A brief round up of what I did this year, mainly for myself but you can read it if you want.
Posted in: General
One of my favourite stews to make and it’s no longer on his website, fortunately I’d copied it and here it is mainly so I can read it when I need to.
I wanted to do a round-up of things I’ve written in 2012, but quite pathetically that would give me a list of three, so I’ll add to that what I’ve been working on this year.
A new domain is born—wai-aria.punkchip.com—a place for me to keep all the great articles and links I found about ARIA.
The Guardian Interactive Team use Flash, almost exclusively, to create data visualisations and infographics for interactive content on guardian.co.uk. The two main reasons are that it is quick to build and that it looks identical in all browsers.
Last week Apple launched the Mac App Store where you can download free and paid-for applications for your Mac just as you can on your iPhone and iPad.
After a root around it myself, I can’t imagine I’ll ever use it. So who is it for?
I recently bought myself Amazon’s new Kindle and whilst I really like it, the only people I’d feel happy recommending it to are those that travel and read a lot! I’ve been using it for a couple of months now and I’ve come up with a few thumbs up and few thumbs down for it:
I bought a new iPhone game the other day called Magnetic Block Puzzle and turns out it’s quite fun and thought I’d recommend it to you all.
It’s priced at £1.19 (or $2 depending which Apple Store you’re using) and for the game content I think it’s worth the splash. It’s less than the price of a cup of coffee but lasts longer and is much more addictive!
I think what we all took away from the latest conference is that the Future of Web Design isn’t clear yet. It expanded on a conversation I had with a friend the other day where we decided that in the last few months web standards has hit a lull. During @media2005 everyone was so excited to be there talking shop and swapping ideas that we couldn’t wait to get back to our desks to put into practice what we’d been shown – zoom layouts, microformats, etc. But fast foward 2 years and there just isn’t anything to get our teeth into.
The Feeling is one of those bands that seem to fly just below my music radar. Of course I’d heard of them, they were hyped quite frequently by Radio 1, but I never seemed to link the band to any songs. I’d hear songs like “Sewn” and “Fill My Little World” and love them, but it’s only recently that I realised they were done by the same group.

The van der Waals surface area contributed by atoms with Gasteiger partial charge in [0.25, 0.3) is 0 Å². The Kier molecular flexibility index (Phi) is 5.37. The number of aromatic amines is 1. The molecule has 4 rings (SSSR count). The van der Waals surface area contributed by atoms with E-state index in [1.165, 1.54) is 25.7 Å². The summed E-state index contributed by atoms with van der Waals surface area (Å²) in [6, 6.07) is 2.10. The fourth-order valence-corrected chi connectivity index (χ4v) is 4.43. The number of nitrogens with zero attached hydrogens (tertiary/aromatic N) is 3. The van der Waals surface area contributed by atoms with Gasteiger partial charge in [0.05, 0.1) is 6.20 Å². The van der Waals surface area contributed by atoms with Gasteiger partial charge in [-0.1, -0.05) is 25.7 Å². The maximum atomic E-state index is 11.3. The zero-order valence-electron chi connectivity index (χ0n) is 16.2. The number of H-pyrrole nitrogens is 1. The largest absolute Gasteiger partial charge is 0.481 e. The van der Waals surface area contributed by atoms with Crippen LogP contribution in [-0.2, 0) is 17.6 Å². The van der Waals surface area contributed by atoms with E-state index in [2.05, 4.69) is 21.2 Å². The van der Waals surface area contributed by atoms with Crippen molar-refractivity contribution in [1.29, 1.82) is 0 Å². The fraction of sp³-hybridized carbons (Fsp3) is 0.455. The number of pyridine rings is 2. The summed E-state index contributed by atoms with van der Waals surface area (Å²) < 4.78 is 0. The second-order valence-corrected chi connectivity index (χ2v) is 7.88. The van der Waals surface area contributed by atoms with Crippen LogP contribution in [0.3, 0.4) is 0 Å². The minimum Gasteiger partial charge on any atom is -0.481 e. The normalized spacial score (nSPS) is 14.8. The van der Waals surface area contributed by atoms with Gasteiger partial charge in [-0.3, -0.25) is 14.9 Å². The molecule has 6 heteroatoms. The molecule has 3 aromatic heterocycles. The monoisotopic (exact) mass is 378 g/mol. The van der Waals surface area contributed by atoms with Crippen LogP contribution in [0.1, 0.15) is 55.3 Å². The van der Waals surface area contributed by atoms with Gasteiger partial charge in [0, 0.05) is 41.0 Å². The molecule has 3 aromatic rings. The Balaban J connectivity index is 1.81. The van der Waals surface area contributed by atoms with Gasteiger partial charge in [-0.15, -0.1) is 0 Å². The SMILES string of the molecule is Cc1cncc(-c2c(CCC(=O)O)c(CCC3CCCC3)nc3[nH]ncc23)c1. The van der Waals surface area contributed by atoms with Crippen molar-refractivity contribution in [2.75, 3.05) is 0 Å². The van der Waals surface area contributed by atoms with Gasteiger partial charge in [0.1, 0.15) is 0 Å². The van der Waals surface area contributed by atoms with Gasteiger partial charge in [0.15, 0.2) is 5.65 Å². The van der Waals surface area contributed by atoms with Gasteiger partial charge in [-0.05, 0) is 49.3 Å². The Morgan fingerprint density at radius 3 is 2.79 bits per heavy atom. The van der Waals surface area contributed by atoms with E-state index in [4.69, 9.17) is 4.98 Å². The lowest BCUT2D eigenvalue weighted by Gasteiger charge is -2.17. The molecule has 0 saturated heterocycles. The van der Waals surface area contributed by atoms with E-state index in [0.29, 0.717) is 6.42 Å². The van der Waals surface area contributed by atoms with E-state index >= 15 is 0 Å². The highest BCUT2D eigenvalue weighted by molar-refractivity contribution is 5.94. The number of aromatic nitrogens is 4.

So I bought their album Twelve Stops and Home and like most of the songs. My favourite, by far, is Rosé.
On Monday I went to a demonstration of JAWS screen-reader, that I had heard about through The Web Standards Group discussion list a few weeks ago. It was presented by Steve Green, the director of Test Partners who provide manual testing services (functionality, compatibility and accessibility). Steve had enlisted the help of John (registered blind), who I believe is usually involved in the testing of their clients’ websites/applications, to be the “screen-reader user”.
I found the session extremely interesting and learnt a lot from it. The main thing I wanted to come away with was how to use JAWS myself and to understand how a vision-impaired user would go about browsing a website.
This is going to be a one-off as I don’t want this site turning into MySpace, but this is too funny to let slip by:
It actually made me make an external sound of amusement, rather than laughing inside like I usually do in the office.
Last Friday (2006-11-08) I was at d.Construct, a web conference held in Brighton. The official tag line was
…an affordable, one-day conference aimed at those building the latest generation of web-based applications and discussed
…how new technology is transforming the web from a document delivery system into an application platform.
To summarise, the day included discussions on API’s and web services, tagging and mash-ups with a bit of accessibility and usability thrown in for good measure. This post aggregates any slides that are available, along with the small amount of notes I took during the day (attendees were left in pitch black for the first lecture, so I was jotting blind). It is by no means a comprehensive account of each session, but notes of what I found to be most interesting and useful for the future.